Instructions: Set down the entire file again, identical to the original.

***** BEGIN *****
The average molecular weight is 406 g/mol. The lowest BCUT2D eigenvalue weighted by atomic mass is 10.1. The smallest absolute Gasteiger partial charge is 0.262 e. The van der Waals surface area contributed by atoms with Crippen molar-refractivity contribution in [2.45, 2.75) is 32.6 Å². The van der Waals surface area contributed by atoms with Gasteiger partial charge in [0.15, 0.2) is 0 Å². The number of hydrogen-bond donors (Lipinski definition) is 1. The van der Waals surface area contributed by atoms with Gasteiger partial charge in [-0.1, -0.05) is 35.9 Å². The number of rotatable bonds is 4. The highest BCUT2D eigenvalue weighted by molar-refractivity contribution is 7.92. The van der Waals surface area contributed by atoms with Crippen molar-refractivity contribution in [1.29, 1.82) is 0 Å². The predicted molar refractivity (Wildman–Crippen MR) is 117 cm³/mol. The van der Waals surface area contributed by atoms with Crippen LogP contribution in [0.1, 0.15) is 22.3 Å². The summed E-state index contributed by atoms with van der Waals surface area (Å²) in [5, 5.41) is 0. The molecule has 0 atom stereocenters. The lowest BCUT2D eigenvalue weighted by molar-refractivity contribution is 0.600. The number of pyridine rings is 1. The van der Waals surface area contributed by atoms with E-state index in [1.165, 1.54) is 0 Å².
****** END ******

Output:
The average molecular weight is 406 g/mol. The lowest BCUT2D eigenvalue weighted by atomic mass is 10.1. The smallest absolute Gasteiger partial charge is 0.262 e. The van der Waals surface area contributed by atoms with Crippen molar-refractivity contribution in [2.45, 2.75) is 32.6 Å². The van der Waals surface area contributed by atoms with Gasteiger partial charge in [0.15, 0.2) is 0 Å². The number of hydrogen-bond donors (Lipinski definition) is 1. The van der Waals surface area contributed by atoms with Gasteiger partial charge in [-0.1, -0.05) is 35.9 Å². The number of rotatable bonds is 4. The highest BCUT2D eigenvalue weighted by molar-refractivity contribution is 7.92. The van der Waals surface area contributed by atoms with Crippen molar-refractivity contribution in [1.29, 1.82) is 0 Å². The predicted molar refractivity (Wildman–Crippen MR) is 117 cm³/mol. The van der Waals surface area contributed by atoms with Crippen LogP contribution in [0.1, 0.15) is 22.3 Å². The summed E-state index contributed by atoms with van der Waals surface area (Å²) in [5, 5.41) is 0. The molecule has 0 atom stereocenters. The lowest BCUT2D eigenvalue weighted by molar-refractivity contribution is 0.600. The number of pyridine rings is 1. The van der Waals surface area contributed by atoms with E-state index in [1.165, 1.54) is 0 Å².